The new Additive Manufacturing Grand Challenge at Virginia Tech could pave the way for innovations in military repairs and remotely operated vehicles. The competition, which started on March 3 and is partly sponsored by the Air Force Office of Scientific Research, invites Virginia Tech undergraduates and graduates of all majors to design and test 3D printed aircraft and ground vehicles. According to the challenge website, future military and civilian engineers might need to use similar methods to create remotely operated vehicles in urgent situations — like on battlefields or amidst natural disasters — where there’s no time to wait for reinforcements to arrive. 3D printing could also one day make machine repairs simple and convenient, by being able to print the necessary part wherever and whenever it’s needed.
Student teams can only use 3D printing materials and standard electronics sch as motors, batteries, and receivers. The finale, to be held May 15, will pit teams against each other in obstacle courses. Judging factors will include ability to navigate the course, time to complete a mission, and the time it took to print and assemble the parts of the vehicle. A total of $15,000 in cash prizes is at stake, which includes $3,000 for first-place winners and $250 for each team that creates a functional vehicle, regardless of placing.
The U.S. Department of Energy has selected 20 college teams to compete in the U.S. Department of Energy Solar Decathlon 2015. They include eight returning teams, 12 new teams, and four feature partners from international schools.
According to the department’s website:
“The Solar Decathlon 2015 teams now begin a two-year process to build solar-powered, highly energy-efficient houses that combine affordability, innovation, and design excellence. The teams will design, construct, and test their houses before reassembling them in fall 2015 at the competition site at the Orange County Great Park in Irvine, California.
The American Academy of Environmental Engineers and Scientists’ Excellence in Environmental Engineering and Science (E3) competition is held annually for students interested in environmental management projects and programs. Entrants display a wide range of projects, from innovative designs for waste treatment plants to new water treatment technologies. Winners are chosen for their potential to address a broad range of modern environmental challenges, and they’ll have a chance to compete for the IWA Global Project Innovation Awards, a contest on an international scale.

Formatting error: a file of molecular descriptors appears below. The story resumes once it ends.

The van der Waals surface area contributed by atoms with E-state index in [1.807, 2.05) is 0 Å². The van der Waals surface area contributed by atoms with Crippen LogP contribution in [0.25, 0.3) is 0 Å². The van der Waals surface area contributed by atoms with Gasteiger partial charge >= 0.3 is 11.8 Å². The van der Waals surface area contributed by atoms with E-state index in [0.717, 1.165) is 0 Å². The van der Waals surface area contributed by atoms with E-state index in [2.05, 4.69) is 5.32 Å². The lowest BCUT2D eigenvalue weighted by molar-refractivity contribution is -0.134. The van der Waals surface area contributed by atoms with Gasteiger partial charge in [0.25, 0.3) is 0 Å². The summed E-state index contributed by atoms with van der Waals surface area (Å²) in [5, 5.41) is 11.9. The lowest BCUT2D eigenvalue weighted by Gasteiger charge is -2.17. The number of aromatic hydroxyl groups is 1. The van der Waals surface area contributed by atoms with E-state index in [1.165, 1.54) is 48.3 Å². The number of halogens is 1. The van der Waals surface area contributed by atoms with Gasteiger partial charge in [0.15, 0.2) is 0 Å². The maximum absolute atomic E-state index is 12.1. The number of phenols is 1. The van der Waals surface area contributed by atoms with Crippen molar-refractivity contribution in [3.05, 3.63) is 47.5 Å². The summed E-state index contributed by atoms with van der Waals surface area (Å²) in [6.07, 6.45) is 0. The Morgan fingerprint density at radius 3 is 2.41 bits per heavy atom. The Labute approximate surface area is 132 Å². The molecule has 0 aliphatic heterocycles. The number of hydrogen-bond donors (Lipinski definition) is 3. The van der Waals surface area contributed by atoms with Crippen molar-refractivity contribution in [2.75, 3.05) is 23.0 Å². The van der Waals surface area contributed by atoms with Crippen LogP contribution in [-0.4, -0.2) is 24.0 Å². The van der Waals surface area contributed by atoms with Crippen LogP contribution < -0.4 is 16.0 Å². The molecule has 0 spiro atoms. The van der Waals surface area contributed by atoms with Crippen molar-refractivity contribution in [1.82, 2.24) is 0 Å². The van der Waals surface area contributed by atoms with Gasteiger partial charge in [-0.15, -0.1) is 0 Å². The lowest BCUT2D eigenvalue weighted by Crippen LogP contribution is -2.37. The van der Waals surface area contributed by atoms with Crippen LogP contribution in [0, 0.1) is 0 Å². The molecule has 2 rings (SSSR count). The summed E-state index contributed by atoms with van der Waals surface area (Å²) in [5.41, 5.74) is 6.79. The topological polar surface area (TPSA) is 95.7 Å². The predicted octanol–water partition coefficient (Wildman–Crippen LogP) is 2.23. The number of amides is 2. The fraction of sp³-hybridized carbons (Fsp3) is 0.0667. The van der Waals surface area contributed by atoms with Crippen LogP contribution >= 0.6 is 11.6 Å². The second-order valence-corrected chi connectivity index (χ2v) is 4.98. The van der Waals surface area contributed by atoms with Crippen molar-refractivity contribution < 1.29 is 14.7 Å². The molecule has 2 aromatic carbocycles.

Projects can fall into one of nine categories that include university research, planning, design, small projects, and small firms. Entries for the 2014 competition must be received by February 1.
A group of engineering students and faculty at Pennsylvania State University is planning on launching a crowdfunding campaign to get over $400,000 to build and test a lunar rover prototype, according to Popular Science. The team, one of 18 teams entered in the Google Lunar XPrize and the only one run entirely by students, is vying for up to $20 million in prizes for their school.
The students aren’t just going to simulate a moon landing — they plan to test the rover on the moon itself. They’ll have to launch and land the rover on the moon, and drive it a distance of 500 meters, verifying the whole time by sending high-definition photos and videos back to Earth. The team is aiming for a launch date of December 19, 2015.
The New York Times called an international robotics competition that was held last month in Florida by the Defense Advanced Research Projects Agency (DARPA) “a woodstock for robots”. The DARPA Robotics Competition pitted 16 teams against each other in a challenge to design and test the best robot that could perform a number of different missions that would be similar to tasks in a human rescue mission.
The Japanese team Schaft swept the competition with a robot that performed all eight tasks almost flawlessly, beating out the next best team – IHMC Robotics from the Florida Institute for Human and Machine Cognition – by seven points.